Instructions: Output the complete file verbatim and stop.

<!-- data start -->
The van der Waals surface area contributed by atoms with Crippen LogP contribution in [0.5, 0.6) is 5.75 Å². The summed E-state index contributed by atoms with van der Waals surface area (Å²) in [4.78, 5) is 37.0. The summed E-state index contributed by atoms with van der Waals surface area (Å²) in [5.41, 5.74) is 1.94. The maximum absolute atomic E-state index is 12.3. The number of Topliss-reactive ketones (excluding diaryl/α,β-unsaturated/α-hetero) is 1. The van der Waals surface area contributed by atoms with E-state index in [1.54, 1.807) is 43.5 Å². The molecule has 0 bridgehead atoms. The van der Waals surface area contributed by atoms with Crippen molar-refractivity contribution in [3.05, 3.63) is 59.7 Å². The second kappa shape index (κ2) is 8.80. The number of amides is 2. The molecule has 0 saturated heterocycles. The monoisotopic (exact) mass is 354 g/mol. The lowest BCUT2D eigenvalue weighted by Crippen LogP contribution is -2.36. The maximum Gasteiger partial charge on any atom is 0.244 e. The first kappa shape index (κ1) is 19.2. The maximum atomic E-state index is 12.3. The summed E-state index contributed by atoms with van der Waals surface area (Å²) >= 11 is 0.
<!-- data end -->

The van der Waals surface area contributed by atoms with Crippen LogP contribution in [0.5, 0.6) is 5.75 Å². The summed E-state index contributed by atoms with van der Waals surface area (Å²) in [4.78, 5) is 37.0. The summed E-state index contributed by atoms with van der Waals surface area (Å²) in [5.41, 5.74) is 1.94. The maximum absolute atomic E-state index is 12.3. The number of Topliss-reactive ketones (excluding diaryl/α,β-unsaturated/α-hetero) is 1. The van der Waals surface area contributed by atoms with E-state index in [1.54, 1.807) is 43.5 Å². The molecule has 0 bridgehead atoms. The van der Waals surface area contributed by atoms with Crippen molar-refractivity contribution in [3.05, 3.63) is 59.7 Å². The second kappa shape index (κ2) is 8.80. The number of amides is 2. The molecule has 0 saturated heterocycles. The monoisotopic (exact) mass is 354 g/mol. The lowest BCUT2D eigenvalue weighted by Crippen LogP contribution is -2.36. The maximum Gasteiger partial charge on any atom is 0.244 e. The first kappa shape index (κ1) is 19.2. The maximum atomic E-state index is 12.3. The summed E-state index contributed by atoms with van der Waals surface area (Å²) >= 11 is 0.